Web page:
(b) Inventive Step (Articles 100(a) and 56 EPC)

The Appellant alleges that the mold powder of claim 1 lacks an inventive step in light of the documents D32 and D35.

The Appellant argued that D32 discloses a mold powder containing 38.7 wt% CaO, 31.0 wt% SiO2 and 7.2 wt% F, to which 3 wt% of an oxide from groups IIIA or IVA of the periodic table can optionally be added. The CaO'/SiO2 ratio for this composition is 0.91 which, according to claim 1, requires the CaF2 content to be within the range 15 to 60 wt%. The CaF2 content of the powder of D32 is 14.8 wt%, and since this lies within the mathematical accuracy of "15 wt%" given in claim 1, this feature is disclosed in D32.

The mold powder thus differs from that of D32 only in that it contains more than 0 to 10% carbon. Starting from D32, the objective problem to be solved is the provision of an alternative mold powder that is suitable for high speed casting without the formation of defects. Since D35 discloses a mold powder having the required amount of carbon, it would be obvious for the skilled person to add such an amount to the composition of D32. Hence the claimed mold powder lacks an inventive step.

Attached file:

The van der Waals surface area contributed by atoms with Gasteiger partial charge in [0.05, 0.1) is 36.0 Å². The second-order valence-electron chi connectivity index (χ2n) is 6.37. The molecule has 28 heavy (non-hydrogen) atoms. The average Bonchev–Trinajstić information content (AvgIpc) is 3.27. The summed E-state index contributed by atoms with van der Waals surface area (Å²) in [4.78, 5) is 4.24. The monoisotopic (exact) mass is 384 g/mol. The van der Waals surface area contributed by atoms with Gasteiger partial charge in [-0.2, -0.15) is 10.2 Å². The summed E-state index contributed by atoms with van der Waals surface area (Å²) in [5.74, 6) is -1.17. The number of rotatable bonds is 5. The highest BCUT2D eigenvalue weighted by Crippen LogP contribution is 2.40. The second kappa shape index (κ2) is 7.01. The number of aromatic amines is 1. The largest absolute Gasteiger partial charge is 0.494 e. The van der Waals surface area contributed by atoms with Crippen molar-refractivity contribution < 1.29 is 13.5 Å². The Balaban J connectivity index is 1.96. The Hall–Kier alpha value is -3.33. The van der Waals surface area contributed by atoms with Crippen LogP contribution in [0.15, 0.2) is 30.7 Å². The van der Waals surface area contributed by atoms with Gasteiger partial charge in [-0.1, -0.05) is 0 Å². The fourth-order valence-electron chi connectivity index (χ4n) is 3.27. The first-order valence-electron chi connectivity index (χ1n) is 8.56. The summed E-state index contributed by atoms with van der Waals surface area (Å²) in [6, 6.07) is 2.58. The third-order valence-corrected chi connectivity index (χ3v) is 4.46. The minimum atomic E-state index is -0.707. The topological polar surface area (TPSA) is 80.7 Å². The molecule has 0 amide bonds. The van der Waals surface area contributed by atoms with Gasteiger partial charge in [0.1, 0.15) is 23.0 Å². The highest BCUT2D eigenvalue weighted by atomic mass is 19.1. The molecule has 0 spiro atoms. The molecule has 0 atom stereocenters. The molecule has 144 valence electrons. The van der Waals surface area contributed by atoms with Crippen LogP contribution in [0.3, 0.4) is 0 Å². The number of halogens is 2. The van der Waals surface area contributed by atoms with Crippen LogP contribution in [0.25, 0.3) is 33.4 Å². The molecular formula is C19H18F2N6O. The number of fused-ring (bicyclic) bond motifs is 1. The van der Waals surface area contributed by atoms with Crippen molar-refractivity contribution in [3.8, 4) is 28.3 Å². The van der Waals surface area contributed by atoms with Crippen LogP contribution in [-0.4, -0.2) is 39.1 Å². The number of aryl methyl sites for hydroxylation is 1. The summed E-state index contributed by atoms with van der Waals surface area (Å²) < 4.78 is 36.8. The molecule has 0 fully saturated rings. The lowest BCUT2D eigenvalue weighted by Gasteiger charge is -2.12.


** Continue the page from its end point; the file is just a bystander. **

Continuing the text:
The Respondent, along with the Opposition Division, consider D32 to be the closest prior art. The Respondent argues that, according to D32, 3 wt% of an additive having a very high solidification temperature, such as ZrO2, is added to a conventional mold powder in order to cast at high speed. The composition of D32 must therefore be read as containing ZrO2. This gives a CaF2 content of 14.37 wt%, which is outside the range given in claim 1. The claimed mold powder is thus novel over D32 in terms of the CaF2 content, without the necessity to consider the carbon content.

In D32 continuous casting is carried out at 2 m/min. The aim of the invention set out in the disputed patent is to increase casting speed to about 5 m/min, whilst avoiding crack formation. The high casting speed of D32 is obtained by using a mold powder having a high solidification point, achieved by the addition of the group IIIA or IVA oxides, which is crystallized on solidification. This is a completely different solution to that set out in claim 1 of the disputed patent and cannot be derived from reading D32. Hence the claimed mold powder has an inventive step.

Reasons for the Decision

1. The appeal is admissible.

2. Novelty (Article 54 EPC)

2.1 Powders Marketed by Metallurgica

There is no evidence of any actual sale of mold powders having taken place. However, the Appellant alleges that the subject-matter of claim 1 is not new with respect to D2, D3, D4, D15 or D19, these being data sheets for various molding powders from a company called "Metallurgica", and according to the Appellant were made available to potential customers before the priority date of the disputed patent.

2.2 Public Availability of the Data Sheets